Transcript: Cattlemen’s Association Has Beef With Study
The National Cattlemen’s Beef Association was not happy about the findings of the EPIC study, one of the largest studies on human nutrition ever performed, which as we've seen recently found that those who ate any kind of meat went on to gain significantly more weight than those who ate less—even eating the same number of calories.
One of the beef association’s speakers wrote to American Journal of Clinical Nutrition, complaining that “meat intake’s influence on body fatness cannot be assessed without measurement of body fat.” Maybe, the cattlemen argued, the pounds that the meat-eaters packed on was muscle mass, not fat. Maybe they were becoming beefier not fatter.
Fine, the researcher answered, we’ll not just measure obesity, but abdominal obesity, the worst kind. So they took a small sample out of the study, a sample of 91,214 people, and found the exact same thing—even eating the same number of calories, the more meat we eat, the more our belly grows. And could even calculate how much our waistline could be predicted to expand based on our daily meat consumption so one can plan ahead for the new pants they'll need to buy.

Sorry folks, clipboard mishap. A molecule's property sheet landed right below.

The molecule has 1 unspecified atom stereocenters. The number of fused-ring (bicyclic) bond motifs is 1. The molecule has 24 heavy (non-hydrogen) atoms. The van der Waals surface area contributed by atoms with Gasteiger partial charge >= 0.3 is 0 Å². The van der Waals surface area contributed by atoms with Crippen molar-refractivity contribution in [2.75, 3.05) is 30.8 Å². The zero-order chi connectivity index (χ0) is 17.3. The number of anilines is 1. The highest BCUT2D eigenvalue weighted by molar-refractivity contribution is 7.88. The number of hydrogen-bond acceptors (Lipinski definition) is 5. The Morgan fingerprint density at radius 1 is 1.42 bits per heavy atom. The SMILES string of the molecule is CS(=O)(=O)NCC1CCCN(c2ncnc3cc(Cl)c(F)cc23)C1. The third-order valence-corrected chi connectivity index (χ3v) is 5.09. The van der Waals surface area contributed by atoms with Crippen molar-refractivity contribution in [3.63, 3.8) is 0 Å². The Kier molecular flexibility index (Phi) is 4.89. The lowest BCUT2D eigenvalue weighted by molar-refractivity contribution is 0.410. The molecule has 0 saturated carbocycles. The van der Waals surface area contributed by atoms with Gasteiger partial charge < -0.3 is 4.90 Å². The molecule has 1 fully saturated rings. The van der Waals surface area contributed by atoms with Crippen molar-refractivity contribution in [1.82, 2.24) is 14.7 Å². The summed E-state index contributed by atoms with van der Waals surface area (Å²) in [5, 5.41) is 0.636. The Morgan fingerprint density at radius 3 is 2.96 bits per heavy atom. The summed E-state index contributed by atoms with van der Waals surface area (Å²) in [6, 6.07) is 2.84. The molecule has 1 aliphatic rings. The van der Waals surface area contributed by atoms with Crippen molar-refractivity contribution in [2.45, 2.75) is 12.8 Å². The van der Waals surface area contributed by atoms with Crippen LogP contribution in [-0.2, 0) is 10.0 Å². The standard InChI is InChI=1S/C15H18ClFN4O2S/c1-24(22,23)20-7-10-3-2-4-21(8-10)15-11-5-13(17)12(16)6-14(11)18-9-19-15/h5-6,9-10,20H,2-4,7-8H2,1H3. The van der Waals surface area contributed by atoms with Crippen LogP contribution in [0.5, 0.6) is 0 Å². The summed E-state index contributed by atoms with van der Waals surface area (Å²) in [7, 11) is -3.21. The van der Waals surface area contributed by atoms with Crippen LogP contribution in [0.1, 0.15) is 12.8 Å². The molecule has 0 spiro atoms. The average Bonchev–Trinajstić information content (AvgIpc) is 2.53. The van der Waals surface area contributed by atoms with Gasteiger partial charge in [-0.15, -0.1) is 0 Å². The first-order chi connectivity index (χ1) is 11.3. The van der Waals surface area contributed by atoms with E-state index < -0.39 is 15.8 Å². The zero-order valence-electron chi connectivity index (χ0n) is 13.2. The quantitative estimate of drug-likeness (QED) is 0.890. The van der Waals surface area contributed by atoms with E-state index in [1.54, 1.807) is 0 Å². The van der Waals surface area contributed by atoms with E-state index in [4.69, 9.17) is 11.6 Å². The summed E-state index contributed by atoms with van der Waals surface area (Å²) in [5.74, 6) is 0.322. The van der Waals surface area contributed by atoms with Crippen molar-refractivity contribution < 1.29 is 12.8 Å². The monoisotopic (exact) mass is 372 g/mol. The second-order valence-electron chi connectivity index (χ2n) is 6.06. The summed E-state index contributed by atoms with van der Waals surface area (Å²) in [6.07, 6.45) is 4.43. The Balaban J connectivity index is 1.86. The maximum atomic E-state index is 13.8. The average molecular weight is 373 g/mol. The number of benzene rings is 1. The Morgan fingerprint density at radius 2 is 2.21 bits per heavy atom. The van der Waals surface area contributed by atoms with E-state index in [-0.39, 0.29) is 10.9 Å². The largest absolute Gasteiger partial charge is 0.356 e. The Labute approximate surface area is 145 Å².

Though nothing comes close to the EPIC study in scale, other recent studies have found the same thing. In Spain, nut and vegetable consumption was recently associated with having a slimmer waist; and meat and meat product consumption with a fatter one. Another new study, this one out of Belgium, concluded that animal protein intake associated with a bigger body mass index and waistline; whereas plant protein intake was associated with a smaller BMI and slimmer waist, indicating that the intakes of plant protein could offer a potential protective effect against overweight and obesity.
To see any graphs, charts, graphics, images, and quotes to which Dr. Greger may be referring watch the above video. This is just an approximation of the audio contributed by Kerry Skinner.
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